7. It is not hard for a middle aged man to fall in love with a teenage vivacious girl who gives him plenty of attention and makes him feel young again. The fact that vivacious teenage girls seldom feel the same way about over weight middle aged men is also not too surprising, but Catherine evidently hid her feelings very well from the King. There has been a suggestion that by the time he married her King Henry was incapable of properly consummating the marriage which may well be the reason Catherine never became pregnant. In English law it is a treasonable offence for the wife of the King or his successor to commit adultery because it is important to know that the children of that union are truly heirs to the throne. Hence the punishment whilst harsh was legal. English law in those days was hard and children as young as 12 years were hanged for offences which we today would consider trivial. We need always to judge previous generations by the values of their day and not ours.

    1. There was no proof that Katherine committed adultery. True, she confessed to having a sexual relationship before her marriage, but that can’t be classed as adultery. She would not confess to anything having happened afterwards, neither would Dereham or Culpeper; the case against Katherine was not proven.

      1. margareto says:

        hi Marilyn that’s interesting ,I did not know about no confessions from any of them and what about jane parker ,what happened there?

    2. margaret says:

      very true trevor.

      1. Margaret

        Jane said she THOUGHT Katherine did have sex with Culpeper, yet she also claimed to have been asleep when the two were together; I have no idea what she was all about!

        Culpeper admitted he thought he and the Queen would eventually become lovers, but that so far he had only touched her hand. It was assumed that because Katherine had taken Dereham into her service they had taken up where they had left off at Lambeth, but there doesn’t appear to be a confession to that effect.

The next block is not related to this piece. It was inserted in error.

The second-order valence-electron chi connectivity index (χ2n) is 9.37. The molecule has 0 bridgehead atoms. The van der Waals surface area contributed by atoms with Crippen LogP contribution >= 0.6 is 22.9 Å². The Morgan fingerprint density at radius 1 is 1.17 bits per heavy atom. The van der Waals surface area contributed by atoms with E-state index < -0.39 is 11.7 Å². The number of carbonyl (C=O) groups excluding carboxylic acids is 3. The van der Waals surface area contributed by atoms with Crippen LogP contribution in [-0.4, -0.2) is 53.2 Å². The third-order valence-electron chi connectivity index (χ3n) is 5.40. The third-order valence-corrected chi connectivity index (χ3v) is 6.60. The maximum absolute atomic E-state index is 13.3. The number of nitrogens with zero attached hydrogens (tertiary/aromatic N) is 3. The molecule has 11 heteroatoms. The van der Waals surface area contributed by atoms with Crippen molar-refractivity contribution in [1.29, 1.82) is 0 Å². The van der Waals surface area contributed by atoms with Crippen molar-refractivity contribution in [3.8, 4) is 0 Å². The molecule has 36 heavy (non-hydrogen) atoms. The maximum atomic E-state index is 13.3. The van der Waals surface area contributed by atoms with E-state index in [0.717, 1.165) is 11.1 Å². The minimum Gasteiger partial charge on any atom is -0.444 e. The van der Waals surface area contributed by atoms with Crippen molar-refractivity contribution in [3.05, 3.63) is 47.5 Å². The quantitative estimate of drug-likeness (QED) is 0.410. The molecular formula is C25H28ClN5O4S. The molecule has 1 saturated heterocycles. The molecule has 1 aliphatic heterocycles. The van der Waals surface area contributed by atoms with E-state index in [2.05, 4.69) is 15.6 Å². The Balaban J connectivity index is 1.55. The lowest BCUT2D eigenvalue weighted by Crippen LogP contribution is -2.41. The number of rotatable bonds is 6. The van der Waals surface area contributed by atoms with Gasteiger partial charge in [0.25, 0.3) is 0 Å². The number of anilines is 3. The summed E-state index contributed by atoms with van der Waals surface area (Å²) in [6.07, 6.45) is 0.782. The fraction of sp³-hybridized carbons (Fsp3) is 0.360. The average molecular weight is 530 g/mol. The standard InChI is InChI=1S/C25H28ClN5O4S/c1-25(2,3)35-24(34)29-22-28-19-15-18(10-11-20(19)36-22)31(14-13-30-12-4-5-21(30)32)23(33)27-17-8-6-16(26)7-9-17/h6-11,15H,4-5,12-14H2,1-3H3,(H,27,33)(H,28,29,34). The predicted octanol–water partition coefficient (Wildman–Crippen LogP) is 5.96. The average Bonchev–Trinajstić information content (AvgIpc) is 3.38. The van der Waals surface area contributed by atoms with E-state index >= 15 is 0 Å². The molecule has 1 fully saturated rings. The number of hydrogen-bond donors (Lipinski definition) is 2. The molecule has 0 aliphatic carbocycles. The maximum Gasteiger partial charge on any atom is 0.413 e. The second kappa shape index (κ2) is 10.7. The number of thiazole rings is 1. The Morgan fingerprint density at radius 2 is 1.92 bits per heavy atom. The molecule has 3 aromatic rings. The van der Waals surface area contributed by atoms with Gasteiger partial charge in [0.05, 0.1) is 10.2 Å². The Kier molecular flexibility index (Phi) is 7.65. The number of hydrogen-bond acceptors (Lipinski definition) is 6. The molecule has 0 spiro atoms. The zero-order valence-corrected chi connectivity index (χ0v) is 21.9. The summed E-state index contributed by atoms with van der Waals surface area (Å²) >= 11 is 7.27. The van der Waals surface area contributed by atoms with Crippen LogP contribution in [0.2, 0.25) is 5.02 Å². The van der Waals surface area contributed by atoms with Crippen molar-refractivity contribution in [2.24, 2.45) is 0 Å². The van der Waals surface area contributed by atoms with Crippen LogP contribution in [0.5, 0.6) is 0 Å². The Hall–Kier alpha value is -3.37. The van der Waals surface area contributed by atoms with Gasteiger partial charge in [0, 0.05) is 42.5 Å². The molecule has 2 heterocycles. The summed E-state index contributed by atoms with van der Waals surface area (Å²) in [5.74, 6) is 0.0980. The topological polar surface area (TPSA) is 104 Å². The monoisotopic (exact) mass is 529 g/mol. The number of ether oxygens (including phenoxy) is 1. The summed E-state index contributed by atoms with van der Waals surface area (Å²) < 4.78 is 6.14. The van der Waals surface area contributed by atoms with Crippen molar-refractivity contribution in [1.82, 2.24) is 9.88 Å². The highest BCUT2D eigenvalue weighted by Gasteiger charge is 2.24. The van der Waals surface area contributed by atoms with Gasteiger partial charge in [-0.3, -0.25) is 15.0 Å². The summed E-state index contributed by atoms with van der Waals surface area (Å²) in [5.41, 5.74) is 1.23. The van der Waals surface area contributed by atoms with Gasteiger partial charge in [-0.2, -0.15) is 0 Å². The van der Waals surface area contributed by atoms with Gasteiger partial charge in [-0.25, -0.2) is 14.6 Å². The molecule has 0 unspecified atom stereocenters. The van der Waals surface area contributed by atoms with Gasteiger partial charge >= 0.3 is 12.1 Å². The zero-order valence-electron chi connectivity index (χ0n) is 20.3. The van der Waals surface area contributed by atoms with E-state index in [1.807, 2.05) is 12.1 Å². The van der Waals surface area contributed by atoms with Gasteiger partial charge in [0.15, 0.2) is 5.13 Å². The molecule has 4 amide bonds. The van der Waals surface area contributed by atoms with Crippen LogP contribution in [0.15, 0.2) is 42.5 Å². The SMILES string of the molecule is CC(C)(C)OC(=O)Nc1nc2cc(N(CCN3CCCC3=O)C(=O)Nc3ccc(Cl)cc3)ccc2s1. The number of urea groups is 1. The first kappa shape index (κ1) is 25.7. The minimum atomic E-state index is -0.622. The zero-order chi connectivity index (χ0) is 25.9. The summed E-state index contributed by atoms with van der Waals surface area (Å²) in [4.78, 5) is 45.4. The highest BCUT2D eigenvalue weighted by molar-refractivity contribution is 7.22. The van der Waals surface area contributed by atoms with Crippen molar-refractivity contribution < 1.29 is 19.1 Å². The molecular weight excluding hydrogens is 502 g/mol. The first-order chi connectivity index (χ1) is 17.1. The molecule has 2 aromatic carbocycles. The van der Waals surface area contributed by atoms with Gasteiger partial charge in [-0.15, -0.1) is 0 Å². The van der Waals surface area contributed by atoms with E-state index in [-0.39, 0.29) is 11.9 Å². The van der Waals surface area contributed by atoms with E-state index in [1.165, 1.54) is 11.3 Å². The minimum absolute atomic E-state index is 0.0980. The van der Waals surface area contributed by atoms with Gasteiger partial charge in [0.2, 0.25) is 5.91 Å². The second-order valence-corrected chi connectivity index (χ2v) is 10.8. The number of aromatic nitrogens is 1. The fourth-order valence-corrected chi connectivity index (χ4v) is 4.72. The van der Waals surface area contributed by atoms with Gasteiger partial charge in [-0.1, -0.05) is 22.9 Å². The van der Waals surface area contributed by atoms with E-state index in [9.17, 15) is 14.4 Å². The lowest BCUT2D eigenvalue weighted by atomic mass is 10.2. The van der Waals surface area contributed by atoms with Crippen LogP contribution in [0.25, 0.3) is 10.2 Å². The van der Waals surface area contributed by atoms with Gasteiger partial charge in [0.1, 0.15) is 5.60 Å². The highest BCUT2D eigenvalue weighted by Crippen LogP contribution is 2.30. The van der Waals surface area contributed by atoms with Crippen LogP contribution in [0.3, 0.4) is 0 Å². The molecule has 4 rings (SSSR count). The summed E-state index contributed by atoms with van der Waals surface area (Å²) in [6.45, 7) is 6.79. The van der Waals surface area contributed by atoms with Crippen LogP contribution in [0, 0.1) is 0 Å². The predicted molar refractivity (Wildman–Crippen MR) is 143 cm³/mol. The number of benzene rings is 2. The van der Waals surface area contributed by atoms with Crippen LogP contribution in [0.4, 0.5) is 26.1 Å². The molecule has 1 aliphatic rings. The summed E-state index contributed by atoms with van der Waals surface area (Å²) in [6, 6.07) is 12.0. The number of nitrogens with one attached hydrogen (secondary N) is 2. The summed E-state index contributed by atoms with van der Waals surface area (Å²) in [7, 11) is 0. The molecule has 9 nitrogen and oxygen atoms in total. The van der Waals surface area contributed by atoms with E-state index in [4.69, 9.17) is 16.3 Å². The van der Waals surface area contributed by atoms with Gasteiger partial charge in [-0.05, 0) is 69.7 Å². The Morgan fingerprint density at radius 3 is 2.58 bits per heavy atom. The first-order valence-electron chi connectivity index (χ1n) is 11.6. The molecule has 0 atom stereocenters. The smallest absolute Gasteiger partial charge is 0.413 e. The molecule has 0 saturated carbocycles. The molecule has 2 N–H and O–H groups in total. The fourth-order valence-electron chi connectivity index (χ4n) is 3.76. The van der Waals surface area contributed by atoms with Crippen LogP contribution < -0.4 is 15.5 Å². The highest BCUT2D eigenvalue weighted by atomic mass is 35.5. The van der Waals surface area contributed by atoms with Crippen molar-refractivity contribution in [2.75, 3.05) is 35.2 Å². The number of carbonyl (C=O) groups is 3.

The behaviour of the Grand Juries that condemned them is the most sickening of all to me – but it’s easy to criticise from the distance of more than 450 years , and I wonder what I would have done in their unenviable situation, knowing the accused were a lost cause and my lone voice could do nothing about it – except make trouble for me..

        1. Dawn 1st says:

          Did Jane say that I wonder, because she thought this what they wanted to hear, or it make her look more favourable. I can never understand why Jane would sail this close to the wind concerning Katherine, considering what happened to her family, maybe she had become unstable in the down fall of the Boleyns. She too, must have been petrified.
          Culpeper too, what made him think he would ever get away with becoming the Queen’s lover, when you couldn’t even sneeze in that court without it being reported to someone. Was he so arrogant and cock-sure he thought he was untouchable, do you think, or plain stupid, its hard to fathom which.